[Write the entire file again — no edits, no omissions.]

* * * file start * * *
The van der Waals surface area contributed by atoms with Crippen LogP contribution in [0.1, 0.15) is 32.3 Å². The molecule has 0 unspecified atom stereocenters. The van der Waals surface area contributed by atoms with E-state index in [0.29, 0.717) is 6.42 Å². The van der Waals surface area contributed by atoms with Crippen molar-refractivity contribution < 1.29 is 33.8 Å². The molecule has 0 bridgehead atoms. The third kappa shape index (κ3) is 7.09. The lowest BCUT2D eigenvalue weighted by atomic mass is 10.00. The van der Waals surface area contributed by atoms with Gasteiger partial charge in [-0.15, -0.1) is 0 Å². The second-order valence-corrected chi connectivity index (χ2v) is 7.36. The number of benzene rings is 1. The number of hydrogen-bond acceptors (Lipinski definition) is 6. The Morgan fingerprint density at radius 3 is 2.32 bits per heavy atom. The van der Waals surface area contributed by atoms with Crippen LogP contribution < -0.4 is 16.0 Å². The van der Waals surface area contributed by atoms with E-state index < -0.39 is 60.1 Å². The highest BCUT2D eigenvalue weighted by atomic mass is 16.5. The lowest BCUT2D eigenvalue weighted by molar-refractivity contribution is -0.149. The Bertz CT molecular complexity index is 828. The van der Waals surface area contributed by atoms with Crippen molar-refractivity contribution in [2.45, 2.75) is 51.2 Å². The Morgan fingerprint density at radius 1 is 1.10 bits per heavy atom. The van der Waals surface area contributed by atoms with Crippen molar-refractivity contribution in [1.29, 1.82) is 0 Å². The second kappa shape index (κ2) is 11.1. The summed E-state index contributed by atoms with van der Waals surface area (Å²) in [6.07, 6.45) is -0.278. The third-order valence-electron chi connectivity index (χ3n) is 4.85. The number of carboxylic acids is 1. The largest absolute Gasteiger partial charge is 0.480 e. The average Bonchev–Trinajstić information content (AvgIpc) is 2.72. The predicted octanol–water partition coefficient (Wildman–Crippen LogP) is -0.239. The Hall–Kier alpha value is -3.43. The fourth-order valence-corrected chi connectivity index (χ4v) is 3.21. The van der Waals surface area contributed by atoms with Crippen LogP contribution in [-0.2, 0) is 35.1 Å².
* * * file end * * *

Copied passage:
The van der Waals surface area contributed by atoms with Crippen LogP contribution in [0.1, 0.15) is 32.3 Å². The molecule has 0 unspecified atom stereocenters. The van der Waals surface area contributed by atoms with E-state index in [0.29, 0.717) is 6.42 Å². The van der Waals surface area contributed by atoms with Crippen molar-refractivity contribution < 1.29 is 33.8 Å². The molecule has 0 bridgehead atoms. The third kappa shape index (κ3) is 7.09. The lowest BCUT2D eigenvalue weighted by atomic mass is 10.00. The van der Waals surface area contributed by atoms with Gasteiger partial charge in [-0.15, -0.1) is 0 Å². The second-order valence-corrected chi connectivity index (χ2v) is 7.36. The number of benzene rings is 1. The number of hydrogen-bond acceptors (Lipinski definition) is 6. The Morgan fingerprint density at radius 3 is 2.32 bits per heavy atom. The van der Waals surface area contributed by atoms with Crippen LogP contribution < -0.4 is 16.0 Å². The van der Waals surface area contributed by atoms with E-state index < -0.39 is 60.1 Å². The highest BCUT2D eigenvalue weighted by atomic mass is 16.5. The lowest BCUT2D eigenvalue weighted by molar-refractivity contribution is -0.149. The Bertz CT molecular complexity index is 828. The van der Waals surface area contributed by atoms with Crippen molar-refractivity contribution in [2.45, 2.75) is 51.2 Å². The Morgan fingerprint density at radius 1 is 1.10 bits per heavy atom. The van der Waals surface area contributed by atoms with Crippen molar-refractivity contribution in [1.29, 1.82) is 0 Å². The second kappa shape index (κ2) is 11.1. The summed E-state index contributed by atoms with van der Waals surface area (Å²) in [6.07, 6.45) is -0.278. The third-order valence-electron chi connectivity index (χ3n) is 4.85. The number of carboxylic acids is 1. The largest absolute Gasteiger partial charge is 0.480 e. The average Bonchev–Trinajstić information content (AvgIpc) is 2.72. The predicted octanol–water partition coefficient (Wildman–Crippen LogP) is -0.239. The Hall–Kier alpha value is -3.43. The fourth-order valence-corrected chi connectivity index (χ4v) is 3.21. The van der Waals surface area contributed by atoms with Crippen LogP contribution in [-0.2, 0) is 35.1 Å².